WTO Membership Nets Few Benefits for Russia

July 8, 2013

One year ago, Russia entered the World Trade Organization. The WTO has been the gateway of economic modernization for many nations in the last two decades, and it took Russia 18 years to be accepted into that organization. Russia’s accession to the WTO was a benchmark policy of the Obama administration’s U.S.-Russian “reset” ¬†— and one of the main drivers of Congressional repeal of the Cold War-era Jackson-Vanik amendment which restricted trade with Russia on human rights grounds. However, several published surveys suggest that a year after being admitted to the WTO, Russia’s membership has netted¬†little to no economic benefit:

“The majority of Russian businesses have felt little or no change following Russian accession to the WTO in 2012,” Global Counsel, a consultancy belonging to Peter Mandelson, a former British politician and EU commissioner for trade, said in a report released at the St Petersburg International Economic Forum on June 20-22. “The Russian authorities expect that the impact of new competition will begin to be felt after three to five years, but the full impact could take much of this decade to emerge.”

In the spring, the Strategy Partners Group (part of state-owned banking giant Sberbank) surveyed 2,000 owners and top managers of Russian companies with annual turnover of more than $100m. More than half of them said they had expected a positive impact of WTO accession on the Russian economy immediately following accession, but now more than 50% think that there has been no impact at all, with 32% thinking that the impact was negative.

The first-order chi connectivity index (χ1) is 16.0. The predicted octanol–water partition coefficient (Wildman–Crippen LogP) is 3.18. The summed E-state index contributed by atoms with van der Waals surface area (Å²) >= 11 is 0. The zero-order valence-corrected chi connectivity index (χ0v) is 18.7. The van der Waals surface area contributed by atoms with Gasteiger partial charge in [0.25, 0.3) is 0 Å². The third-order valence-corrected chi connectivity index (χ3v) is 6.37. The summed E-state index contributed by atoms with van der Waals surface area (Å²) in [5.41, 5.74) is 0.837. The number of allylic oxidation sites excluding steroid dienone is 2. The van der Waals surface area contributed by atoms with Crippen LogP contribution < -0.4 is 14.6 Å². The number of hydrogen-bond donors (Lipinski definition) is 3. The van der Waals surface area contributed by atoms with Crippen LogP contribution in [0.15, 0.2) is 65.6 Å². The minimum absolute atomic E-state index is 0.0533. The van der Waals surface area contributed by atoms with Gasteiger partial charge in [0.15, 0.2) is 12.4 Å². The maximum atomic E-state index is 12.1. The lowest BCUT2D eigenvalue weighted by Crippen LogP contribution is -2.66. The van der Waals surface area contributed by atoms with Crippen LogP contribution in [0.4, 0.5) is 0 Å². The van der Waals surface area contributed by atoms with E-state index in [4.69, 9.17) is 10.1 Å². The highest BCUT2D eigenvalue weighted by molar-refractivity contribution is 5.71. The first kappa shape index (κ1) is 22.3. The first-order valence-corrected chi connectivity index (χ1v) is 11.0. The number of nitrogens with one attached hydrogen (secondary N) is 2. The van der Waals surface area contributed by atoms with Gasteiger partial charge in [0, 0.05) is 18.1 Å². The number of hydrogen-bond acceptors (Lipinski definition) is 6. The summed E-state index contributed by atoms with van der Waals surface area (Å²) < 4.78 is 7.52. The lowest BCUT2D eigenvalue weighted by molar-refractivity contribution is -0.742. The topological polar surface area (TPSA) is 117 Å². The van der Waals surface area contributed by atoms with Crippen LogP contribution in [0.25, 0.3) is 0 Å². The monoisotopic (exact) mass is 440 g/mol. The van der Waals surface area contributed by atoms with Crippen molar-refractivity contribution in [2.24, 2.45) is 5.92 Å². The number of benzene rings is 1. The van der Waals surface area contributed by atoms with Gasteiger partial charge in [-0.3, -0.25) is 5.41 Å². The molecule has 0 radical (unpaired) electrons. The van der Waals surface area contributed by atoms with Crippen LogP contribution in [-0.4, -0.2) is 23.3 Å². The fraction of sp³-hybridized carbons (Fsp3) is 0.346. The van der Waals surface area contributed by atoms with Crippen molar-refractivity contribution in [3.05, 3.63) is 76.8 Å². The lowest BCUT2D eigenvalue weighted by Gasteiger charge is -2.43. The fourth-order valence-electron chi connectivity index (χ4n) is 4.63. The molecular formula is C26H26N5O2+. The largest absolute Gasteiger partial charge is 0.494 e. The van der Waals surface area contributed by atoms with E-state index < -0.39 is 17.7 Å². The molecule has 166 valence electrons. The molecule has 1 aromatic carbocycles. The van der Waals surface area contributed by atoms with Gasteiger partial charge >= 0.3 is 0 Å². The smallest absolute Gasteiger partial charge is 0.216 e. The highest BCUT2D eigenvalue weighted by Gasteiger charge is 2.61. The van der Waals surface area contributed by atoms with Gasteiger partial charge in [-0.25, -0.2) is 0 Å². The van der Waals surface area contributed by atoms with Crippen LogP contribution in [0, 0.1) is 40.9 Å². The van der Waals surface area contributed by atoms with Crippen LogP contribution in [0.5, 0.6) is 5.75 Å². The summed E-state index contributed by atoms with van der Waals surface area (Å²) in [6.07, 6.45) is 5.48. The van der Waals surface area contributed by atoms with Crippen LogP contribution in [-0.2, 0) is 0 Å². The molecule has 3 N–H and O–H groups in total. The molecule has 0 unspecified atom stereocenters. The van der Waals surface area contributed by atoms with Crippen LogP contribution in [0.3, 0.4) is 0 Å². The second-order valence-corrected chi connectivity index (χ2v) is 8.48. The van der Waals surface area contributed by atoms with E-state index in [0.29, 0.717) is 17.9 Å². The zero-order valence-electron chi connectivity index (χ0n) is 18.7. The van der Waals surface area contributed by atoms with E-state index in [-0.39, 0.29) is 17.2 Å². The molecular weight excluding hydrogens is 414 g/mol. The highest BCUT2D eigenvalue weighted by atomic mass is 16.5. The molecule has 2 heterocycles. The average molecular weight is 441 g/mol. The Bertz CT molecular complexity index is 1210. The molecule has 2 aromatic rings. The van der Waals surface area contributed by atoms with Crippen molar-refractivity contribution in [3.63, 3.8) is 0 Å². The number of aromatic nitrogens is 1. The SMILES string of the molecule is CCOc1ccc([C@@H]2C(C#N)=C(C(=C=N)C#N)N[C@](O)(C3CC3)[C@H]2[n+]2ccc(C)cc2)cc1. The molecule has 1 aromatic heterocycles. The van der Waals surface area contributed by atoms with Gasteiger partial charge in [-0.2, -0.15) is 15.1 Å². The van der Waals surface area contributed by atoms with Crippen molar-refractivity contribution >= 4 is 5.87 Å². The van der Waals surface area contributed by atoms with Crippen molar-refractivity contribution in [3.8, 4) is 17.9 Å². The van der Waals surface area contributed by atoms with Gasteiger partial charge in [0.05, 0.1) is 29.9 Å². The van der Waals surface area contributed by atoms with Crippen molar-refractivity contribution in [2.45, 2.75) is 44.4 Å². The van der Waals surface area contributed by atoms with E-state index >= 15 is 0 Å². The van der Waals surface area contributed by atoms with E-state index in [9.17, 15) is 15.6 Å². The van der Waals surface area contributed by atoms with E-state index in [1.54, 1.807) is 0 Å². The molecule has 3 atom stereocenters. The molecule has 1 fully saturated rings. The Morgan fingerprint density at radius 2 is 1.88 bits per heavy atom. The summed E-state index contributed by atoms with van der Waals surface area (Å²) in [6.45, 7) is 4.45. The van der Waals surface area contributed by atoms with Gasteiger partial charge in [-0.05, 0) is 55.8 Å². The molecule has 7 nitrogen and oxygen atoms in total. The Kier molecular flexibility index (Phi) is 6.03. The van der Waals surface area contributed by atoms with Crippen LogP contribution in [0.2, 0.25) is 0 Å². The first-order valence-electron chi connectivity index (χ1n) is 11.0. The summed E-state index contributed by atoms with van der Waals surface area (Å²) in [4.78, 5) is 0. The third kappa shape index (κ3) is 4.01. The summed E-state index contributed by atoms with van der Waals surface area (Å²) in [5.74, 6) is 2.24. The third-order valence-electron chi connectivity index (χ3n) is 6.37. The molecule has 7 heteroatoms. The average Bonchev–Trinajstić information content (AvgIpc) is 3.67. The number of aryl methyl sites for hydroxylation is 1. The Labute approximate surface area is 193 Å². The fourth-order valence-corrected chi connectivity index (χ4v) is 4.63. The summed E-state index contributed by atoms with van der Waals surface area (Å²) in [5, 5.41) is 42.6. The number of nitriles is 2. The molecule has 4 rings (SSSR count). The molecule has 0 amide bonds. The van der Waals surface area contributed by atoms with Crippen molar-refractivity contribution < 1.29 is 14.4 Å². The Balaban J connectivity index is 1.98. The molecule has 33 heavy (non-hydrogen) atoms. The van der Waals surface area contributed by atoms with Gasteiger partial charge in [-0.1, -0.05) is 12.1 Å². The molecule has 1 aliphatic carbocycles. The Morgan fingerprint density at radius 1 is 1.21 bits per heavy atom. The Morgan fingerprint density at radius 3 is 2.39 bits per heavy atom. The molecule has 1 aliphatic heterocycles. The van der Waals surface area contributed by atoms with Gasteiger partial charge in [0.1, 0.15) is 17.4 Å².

The reports, summarized by Business News Europe, suggest that one reason for the lack of growth is that the economy is still too reliant on state support. Systems that were put in place before the WTO that were crucial to making Russia self-reliant, like high tariffs, have either delivered serious blows to Russia’s industries once they were removed, or have remained barriers to engagement with international markets.

But the problem goes deeper. Corruption and mismanagement have warded off international investors. Even Putin seems less optimistic this year than in the past. At the end of last month he unveiled a new plan for international investment, but he also warned that “there is no magic wand which could change the situation with one wave.”